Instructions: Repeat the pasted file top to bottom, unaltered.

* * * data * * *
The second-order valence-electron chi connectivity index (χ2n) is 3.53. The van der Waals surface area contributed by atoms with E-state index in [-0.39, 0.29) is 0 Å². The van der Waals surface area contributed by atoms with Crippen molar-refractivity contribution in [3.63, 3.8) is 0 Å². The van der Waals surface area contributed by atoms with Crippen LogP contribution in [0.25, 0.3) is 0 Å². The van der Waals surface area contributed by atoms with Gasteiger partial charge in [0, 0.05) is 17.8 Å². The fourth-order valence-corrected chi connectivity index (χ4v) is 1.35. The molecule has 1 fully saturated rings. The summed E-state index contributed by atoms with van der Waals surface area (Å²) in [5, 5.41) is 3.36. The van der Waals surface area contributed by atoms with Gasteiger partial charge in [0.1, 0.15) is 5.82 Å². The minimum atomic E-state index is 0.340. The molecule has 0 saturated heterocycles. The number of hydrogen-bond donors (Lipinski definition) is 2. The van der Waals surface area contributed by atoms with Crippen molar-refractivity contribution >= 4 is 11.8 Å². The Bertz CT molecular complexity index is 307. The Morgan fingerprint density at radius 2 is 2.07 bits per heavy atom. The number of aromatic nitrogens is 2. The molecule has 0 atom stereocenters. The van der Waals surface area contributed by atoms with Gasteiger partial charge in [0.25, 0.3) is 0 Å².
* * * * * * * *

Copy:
The second-order valence-electron chi connectivity index (χ2n) is 3.53. The van der Waals surface area contributed by atoms with E-state index in [-0.39, 0.29) is 0 Å². The van der Waals surface area contributed by atoms with Crippen molar-refractivity contribution in [3.63, 3.8) is 0 Å². The van der Waals surface area contributed by atoms with Crippen LogP contribution in [0.25, 0.3) is 0 Å². The van der Waals surface area contributed by atoms with Gasteiger partial charge in [0, 0.05) is 17.8 Å². The fourth-order valence-corrected chi connectivity index (χ4v) is 1.35. The molecule has 1 fully saturated rings. The summed E-state index contributed by atoms with van der Waals surface area (Å²) in [5, 5.41) is 3.36. The van der Waals surface area contributed by atoms with Gasteiger partial charge in [0.1, 0.15) is 5.82 Å². The minimum atomic E-state index is 0.340. The molecule has 0 saturated heterocycles. The number of hydrogen-bond donors (Lipinski definition) is 2. The van der Waals surface area contributed by atoms with Crippen molar-refractivity contribution >= 4 is 11.8 Å². The Bertz CT molecular complexity index is 307. The Morgan fingerprint density at radius 2 is 2.07 bits per heavy atom. The number of aromatic nitrogens is 2. The molecule has 0 atom stereocenters. The van der Waals surface area contributed by atoms with Gasteiger partial charge in [0.25, 0.3) is 0 Å².